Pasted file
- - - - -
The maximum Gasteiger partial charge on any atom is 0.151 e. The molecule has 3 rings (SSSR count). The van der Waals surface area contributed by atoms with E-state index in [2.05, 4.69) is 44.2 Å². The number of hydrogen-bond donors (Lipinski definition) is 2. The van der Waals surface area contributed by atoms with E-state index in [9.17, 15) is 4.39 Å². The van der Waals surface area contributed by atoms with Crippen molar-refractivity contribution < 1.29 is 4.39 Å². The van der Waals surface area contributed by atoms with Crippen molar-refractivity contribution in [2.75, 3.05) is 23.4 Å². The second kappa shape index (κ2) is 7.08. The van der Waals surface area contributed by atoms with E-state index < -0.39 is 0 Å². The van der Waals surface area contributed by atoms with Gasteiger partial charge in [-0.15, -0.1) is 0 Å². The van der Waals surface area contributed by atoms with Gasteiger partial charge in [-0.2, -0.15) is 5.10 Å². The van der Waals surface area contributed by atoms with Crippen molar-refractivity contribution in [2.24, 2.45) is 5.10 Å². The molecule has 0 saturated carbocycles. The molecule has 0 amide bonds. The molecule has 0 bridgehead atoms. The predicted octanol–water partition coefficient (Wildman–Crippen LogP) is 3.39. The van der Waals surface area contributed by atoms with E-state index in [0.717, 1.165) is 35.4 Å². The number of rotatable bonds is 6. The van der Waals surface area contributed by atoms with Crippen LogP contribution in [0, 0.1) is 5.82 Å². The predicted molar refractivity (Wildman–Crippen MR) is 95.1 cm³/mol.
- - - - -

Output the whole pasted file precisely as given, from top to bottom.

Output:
The maximum Gasteiger partial charge on any atom is 0.151 e. The molecule has 3 rings (SSSR count). The van der Waals surface area contributed by atoms with E-state index in [2.05, 4.69) is 44.2 Å². The number of hydrogen-bond donors (Lipinski definition) is 2. The van der Waals surface area contributed by atoms with E-state index in [9.17, 15) is 4.39 Å². The van der Waals surface area contributed by atoms with Crippen molar-refractivity contribution < 1.29 is 4.39 Å². The van der Waals surface area contributed by atoms with Crippen molar-refractivity contribution in [2.75, 3.05) is 23.4 Å². The second kappa shape index (κ2) is 7.08. The van der Waals surface area contributed by atoms with E-state index < -0.39 is 0 Å². The van der Waals surface area contributed by atoms with Gasteiger partial charge in [-0.15, -0.1) is 0 Å². The van der Waals surface area contributed by atoms with Gasteiger partial charge in [-0.2, -0.15) is 5.10 Å². The van der Waals surface area contributed by atoms with Crippen molar-refractivity contribution in [2.24, 2.45) is 5.10 Å². The molecule has 0 saturated carbocycles. The molecule has 0 amide bonds. The molecule has 0 bridgehead atoms. The predicted octanol–water partition coefficient (Wildman–Crippen LogP) is 3.39. The van der Waals surface area contributed by atoms with E-state index in [0.717, 1.165) is 35.4 Å². The number of rotatable bonds is 6. The van der Waals surface area contributed by atoms with Crippen LogP contribution in [0, 0.1) is 5.82 Å². The predicted molar refractivity (Wildman–Crippen MR) is 95.1 cm³/mol.